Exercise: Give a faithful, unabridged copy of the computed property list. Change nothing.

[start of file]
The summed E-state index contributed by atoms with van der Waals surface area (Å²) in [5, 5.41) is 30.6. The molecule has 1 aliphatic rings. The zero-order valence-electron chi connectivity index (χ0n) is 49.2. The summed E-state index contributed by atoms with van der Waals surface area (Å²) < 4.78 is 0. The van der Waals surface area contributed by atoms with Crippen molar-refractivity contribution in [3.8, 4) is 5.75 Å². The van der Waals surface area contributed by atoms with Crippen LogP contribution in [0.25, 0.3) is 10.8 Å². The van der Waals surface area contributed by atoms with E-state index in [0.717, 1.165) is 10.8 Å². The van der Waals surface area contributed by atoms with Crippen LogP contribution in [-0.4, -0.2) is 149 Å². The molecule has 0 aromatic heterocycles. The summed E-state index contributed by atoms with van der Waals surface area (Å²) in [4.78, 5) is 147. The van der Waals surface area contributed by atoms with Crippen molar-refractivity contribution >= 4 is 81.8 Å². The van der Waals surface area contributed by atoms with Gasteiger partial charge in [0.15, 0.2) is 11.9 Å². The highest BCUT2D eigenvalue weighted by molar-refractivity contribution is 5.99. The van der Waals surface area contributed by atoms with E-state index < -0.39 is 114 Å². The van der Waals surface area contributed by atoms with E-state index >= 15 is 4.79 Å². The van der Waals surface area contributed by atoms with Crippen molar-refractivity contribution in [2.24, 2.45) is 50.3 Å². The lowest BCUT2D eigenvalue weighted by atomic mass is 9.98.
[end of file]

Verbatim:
The summed E-state index contributed by atoms with van der Waals surface area (Å²) in [5, 5.41) is 30.6. The molecule has 1 aliphatic rings. The zero-order valence-electron chi connectivity index (χ0n) is 49.2. The summed E-state index contributed by atoms with van der Waals surface area (Å²) < 4.78 is 0. The van der Waals surface area contributed by atoms with Crippen molar-refractivity contribution in [3.8, 4) is 5.75 Å². The van der Waals surface area contributed by atoms with Crippen LogP contribution in [0.25, 0.3) is 10.8 Å². The van der Waals surface area contributed by atoms with E-state index in [0.717, 1.165) is 10.8 Å². The van der Waals surface area contributed by atoms with Crippen LogP contribution in [-0.4, -0.2) is 149 Å². The molecule has 0 aromatic heterocycles. The summed E-state index contributed by atoms with van der Waals surface area (Å²) in [4.78, 5) is 147. The van der Waals surface area contributed by atoms with Crippen molar-refractivity contribution >= 4 is 81.8 Å². The van der Waals surface area contributed by atoms with Gasteiger partial charge in [0.15, 0.2) is 11.9 Å². The highest BCUT2D eigenvalue weighted by molar-refractivity contribution is 5.99. The van der Waals surface area contributed by atoms with E-state index < -0.39 is 114 Å². The van der Waals surface area contributed by atoms with E-state index >= 15 is 4.79 Å². The van der Waals surface area contributed by atoms with Crippen molar-refractivity contribution in [2.24, 2.45) is 50.3 Å². The lowest BCUT2D eigenvalue weighted by atomic mass is 9.98.